“They Promised Dreamless Death”
A future is stained by urges for psychical annihilation because vampires stand at bedsides howling for 20 years.
Reading this first story made me think of another Fungasm author: Violet LeVoit. They both blend genre tropes with mesmerizingly poetic lines–that’s not to say that their voices are similar but that they approach writing from a similar angle.
This line stood out:
“Life would be better if we weren’t present during our difficult transitory periods, if we shut off the part of us that thought and felt and tasted, and slid our heads down on dark waters while the machines lived for us.”
A scary yet prescient line indeed in our age when we frequently disappear into our technology.
Another poetic and startling line:
“I had to plaster every deer that stepped in the headlights and keep melting the asphalt with Jeanine’s teeth and my foot on the pedal and her warm honey shy eyes in my stomach because I’d never feel that way again.”
One can sense the pleasure overwhelming and reordering reality and spatial planes here.
Sometimes weird and wonderful ideas might slip past you in the seductive, otherworldly flow of the language–such as here:
“I think that while the world is sleeping a new entity will enter our universe, like a thief in the night, creep over our head-fog, and take away our bodies and our space, infiltrate our energy and our nightmarescapes. If the world ever walks, I don’t think it will ever know what it used to be.”
The world–having been taken over by an evil entity–will not remember what it used to be if it walks. You could build an entire story around this casually mentioned concept!
When Jeanine calls the narrator a “deadhead,” I did wonder if he’d had one of the machines in his head since he couldn’t recall why he had refused the operation. That coupled with the fact that Boxy only answers to Jeanine (“the name of every pretty girl”) suggests that there’s something screwy with the narrator’s perceptions as he jumps into the lake even though he mentioned earlier they’d be going there “so we’re not going to die.”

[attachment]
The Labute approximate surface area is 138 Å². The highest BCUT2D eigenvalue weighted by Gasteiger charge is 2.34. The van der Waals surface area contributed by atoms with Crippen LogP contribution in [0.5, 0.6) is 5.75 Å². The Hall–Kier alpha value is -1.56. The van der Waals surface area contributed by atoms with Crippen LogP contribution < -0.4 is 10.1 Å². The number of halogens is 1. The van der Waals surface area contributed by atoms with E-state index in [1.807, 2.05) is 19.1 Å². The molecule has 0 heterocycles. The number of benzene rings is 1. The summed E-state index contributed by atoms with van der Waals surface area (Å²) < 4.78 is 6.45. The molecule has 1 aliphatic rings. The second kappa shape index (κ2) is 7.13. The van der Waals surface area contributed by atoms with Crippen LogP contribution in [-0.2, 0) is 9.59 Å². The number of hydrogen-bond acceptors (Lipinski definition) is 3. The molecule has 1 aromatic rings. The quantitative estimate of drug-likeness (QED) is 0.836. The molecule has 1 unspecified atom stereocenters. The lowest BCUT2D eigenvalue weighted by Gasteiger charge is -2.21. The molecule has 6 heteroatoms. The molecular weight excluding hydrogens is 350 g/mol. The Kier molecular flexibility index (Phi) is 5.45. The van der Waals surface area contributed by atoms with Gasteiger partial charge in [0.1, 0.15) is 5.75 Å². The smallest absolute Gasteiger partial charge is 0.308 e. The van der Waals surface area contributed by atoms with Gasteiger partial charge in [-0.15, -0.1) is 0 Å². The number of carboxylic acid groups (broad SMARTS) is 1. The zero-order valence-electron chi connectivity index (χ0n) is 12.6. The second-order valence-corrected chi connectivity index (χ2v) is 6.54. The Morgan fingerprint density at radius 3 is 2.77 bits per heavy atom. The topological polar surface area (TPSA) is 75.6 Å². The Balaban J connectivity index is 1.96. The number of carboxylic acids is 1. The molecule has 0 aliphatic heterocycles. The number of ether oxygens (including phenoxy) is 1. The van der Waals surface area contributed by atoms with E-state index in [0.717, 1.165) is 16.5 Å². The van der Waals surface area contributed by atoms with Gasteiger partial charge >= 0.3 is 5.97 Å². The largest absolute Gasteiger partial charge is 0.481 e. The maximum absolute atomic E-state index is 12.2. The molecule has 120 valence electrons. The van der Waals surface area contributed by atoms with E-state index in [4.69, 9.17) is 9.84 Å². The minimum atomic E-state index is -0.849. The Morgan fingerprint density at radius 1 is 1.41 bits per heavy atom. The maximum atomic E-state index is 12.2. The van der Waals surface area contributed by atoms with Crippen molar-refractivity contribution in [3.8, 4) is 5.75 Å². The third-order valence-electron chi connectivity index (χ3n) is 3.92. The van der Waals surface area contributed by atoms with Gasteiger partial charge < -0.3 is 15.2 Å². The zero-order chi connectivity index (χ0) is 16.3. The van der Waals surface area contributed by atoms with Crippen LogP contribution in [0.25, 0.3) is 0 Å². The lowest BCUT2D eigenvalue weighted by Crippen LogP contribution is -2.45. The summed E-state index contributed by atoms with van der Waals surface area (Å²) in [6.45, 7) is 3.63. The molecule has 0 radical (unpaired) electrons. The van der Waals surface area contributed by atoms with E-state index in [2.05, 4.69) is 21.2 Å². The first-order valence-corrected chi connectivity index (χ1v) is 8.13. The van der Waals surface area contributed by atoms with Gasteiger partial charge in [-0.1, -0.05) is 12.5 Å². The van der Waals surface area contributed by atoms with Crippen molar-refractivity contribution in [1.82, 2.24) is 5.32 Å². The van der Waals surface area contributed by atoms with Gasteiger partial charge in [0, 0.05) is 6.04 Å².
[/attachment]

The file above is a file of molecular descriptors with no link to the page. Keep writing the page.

The imagery in this story about skull-conjoined sisters is terrifying in both its precision and originality:
“His mouth stretched. Heavy. Yawning. Burrowing, big mouth. Big tongue. Crystals studded his tongue. They shredded the roof of his mouth so that the skin hung down in thick strips, and when he breathed the strips fluttered.”
“The crystals grew heavy in his mouth, and when he unlatched the window they sparkled in darklight. My sister’s snowpowder hair fell off the bed and he bent down and wound it around his wrists to drag himself closer to us.”
I picture the most evil cereal box cartoon monster ever here. Although perhaps that is a misleading statement for this story is bleak: “I imagine she wanted to dip us in formaldehyde and nail us to a piece of wood to sell to a curio shop.”
After the conjoined sisters startle and assault a terrified boy in the woods, the smaller sister says “It’s fun to be a monster.”
Later they go on a date which goes awry–however, they eventually get revenge on the incubus by ripping out his crystal tongue. This story is somehow wacky, devastating, and creepy.
“Your Demiurge is Dead”
I enjoyed the surreal world-building in this one during passages like this:
“There were three trash bags of summer-heated, red exposed fetid god flesh that washed up on the Gulf of Mexico.”
This tale is more of a slow-burner than the other two.
I particularly enjoyed the weird imagery of the faery hole.
The “sunshine man” is an eerie figure who will search “for women so he could bury his hands into their hair, make love to them not with skin but with needles and blood finger-painting, transform them with wounds and later dissect them upon his tables.”‘
There is a breathtaking originality and strangeness to lines containing ideas like making love with “blood finger-painting” and to “transform them with wounds”–it’s as if destruction and mutilation is viewed as a delicate and artistic virtue. I’ll quote a bit more from this stellar paragraph: